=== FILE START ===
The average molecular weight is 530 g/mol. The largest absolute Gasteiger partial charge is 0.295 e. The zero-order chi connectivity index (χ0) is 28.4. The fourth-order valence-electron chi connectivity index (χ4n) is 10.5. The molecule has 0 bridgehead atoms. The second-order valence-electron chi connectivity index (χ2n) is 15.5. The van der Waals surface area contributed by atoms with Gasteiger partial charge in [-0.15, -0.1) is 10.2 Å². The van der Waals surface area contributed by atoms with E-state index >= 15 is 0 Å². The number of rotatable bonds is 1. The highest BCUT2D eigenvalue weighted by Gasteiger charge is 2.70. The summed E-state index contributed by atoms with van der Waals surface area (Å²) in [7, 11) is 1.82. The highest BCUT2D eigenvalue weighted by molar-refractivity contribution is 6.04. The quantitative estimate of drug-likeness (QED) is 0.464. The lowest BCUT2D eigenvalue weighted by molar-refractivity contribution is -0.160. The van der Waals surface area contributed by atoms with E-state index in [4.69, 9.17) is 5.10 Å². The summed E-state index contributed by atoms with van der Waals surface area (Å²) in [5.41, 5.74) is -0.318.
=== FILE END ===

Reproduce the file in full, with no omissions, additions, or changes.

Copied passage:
The average molecular weight is 530 g/mol. The largest absolute Gasteiger partial charge is 0.295 e. The zero-order chi connectivity index (χ0) is 28.4. The fourth-order valence-electron chi connectivity index (χ4n) is 10.5. The molecule has 0 bridgehead atoms. The second-order valence-electron chi connectivity index (χ2n) is 15.5. The van der Waals surface area contributed by atoms with Gasteiger partial charge in [-0.15, -0.1) is 10.2 Å². The van der Waals surface area contributed by atoms with E-state index >= 15 is 0 Å². The number of rotatable bonds is 1. The highest BCUT2D eigenvalue weighted by Gasteiger charge is 2.70. The summed E-state index contributed by atoms with van der Waals surface area (Å²) in [7, 11) is 1.82. The highest BCUT2D eigenvalue weighted by molar-refractivity contribution is 6.04. The quantitative estimate of drug-likeness (QED) is 0.464. The lowest BCUT2D eigenvalue weighted by molar-refractivity contribution is -0.160. The van der Waals surface area contributed by atoms with E-state index in [4.69, 9.17) is 5.10 Å². The summed E-state index contributed by atoms with van der Waals surface area (Å²) in [5.41, 5.74) is -0.318.